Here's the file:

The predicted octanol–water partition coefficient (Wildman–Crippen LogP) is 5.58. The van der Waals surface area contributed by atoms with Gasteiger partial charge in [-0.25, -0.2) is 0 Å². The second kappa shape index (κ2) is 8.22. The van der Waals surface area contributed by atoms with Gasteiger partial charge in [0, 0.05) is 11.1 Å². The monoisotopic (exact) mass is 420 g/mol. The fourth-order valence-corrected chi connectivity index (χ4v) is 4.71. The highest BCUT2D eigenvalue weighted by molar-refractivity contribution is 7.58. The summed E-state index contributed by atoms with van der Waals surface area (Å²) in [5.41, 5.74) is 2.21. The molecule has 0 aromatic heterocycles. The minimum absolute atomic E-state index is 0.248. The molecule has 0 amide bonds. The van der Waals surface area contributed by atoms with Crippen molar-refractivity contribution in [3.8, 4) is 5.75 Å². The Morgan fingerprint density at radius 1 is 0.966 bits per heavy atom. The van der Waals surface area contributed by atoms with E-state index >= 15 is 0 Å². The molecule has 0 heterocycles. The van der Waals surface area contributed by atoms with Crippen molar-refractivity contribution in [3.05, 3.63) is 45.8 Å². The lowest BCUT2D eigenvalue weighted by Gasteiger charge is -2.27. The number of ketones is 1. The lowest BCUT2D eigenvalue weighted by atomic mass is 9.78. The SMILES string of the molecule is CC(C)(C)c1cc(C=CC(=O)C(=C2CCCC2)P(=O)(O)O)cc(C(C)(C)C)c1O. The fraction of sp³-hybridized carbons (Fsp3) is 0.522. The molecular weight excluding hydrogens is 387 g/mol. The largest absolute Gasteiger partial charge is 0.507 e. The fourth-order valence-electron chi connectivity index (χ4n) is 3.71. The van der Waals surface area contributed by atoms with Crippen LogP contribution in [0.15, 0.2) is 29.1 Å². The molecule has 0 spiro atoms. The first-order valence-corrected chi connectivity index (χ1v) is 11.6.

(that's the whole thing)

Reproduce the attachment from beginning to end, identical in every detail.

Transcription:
The predicted octanol–water partition coefficient (Wildman–Crippen LogP) is 5.58. The van der Waals surface area contributed by atoms with Gasteiger partial charge in [-0.25, -0.2) is 0 Å². The second kappa shape index (κ2) is 8.22. The van der Waals surface area contributed by atoms with Gasteiger partial charge in [0, 0.05) is 11.1 Å². The monoisotopic (exact) mass is 420 g/mol. The fourth-order valence-corrected chi connectivity index (χ4v) is 4.71. The highest BCUT2D eigenvalue weighted by molar-refractivity contribution is 7.58. The summed E-state index contributed by atoms with van der Waals surface area (Å²) in [5.41, 5.74) is 2.21. The molecule has 0 aromatic heterocycles. The minimum absolute atomic E-state index is 0.248. The molecule has 0 amide bonds. The van der Waals surface area contributed by atoms with Crippen molar-refractivity contribution in [3.8, 4) is 5.75 Å². The Morgan fingerprint density at radius 1 is 0.966 bits per heavy atom. The van der Waals surface area contributed by atoms with E-state index >= 15 is 0 Å². The molecule has 0 heterocycles. The van der Waals surface area contributed by atoms with Crippen molar-refractivity contribution in [3.05, 3.63) is 45.8 Å². The lowest BCUT2D eigenvalue weighted by Gasteiger charge is -2.27. The number of ketones is 1. The lowest BCUT2D eigenvalue weighted by atomic mass is 9.78. The SMILES string of the molecule is CC(C)(C)c1cc(C=CC(=O)C(=C2CCCC2)P(=O)(O)O)cc(C(C)(C)C)c1O. The fraction of sp³-hybridized carbons (Fsp3) is 0.522. The molecular weight excluding hydrogens is 387 g/mol. The largest absolute Gasteiger partial charge is 0.507 e. The fourth-order valence-electron chi connectivity index (χ4n) is 3.71. The van der Waals surface area contributed by atoms with Crippen LogP contribution in [0.15, 0.2) is 29.1 Å². The molecule has 0 spiro atoms. The first-order valence-corrected chi connectivity index (χ1v) is 11.6.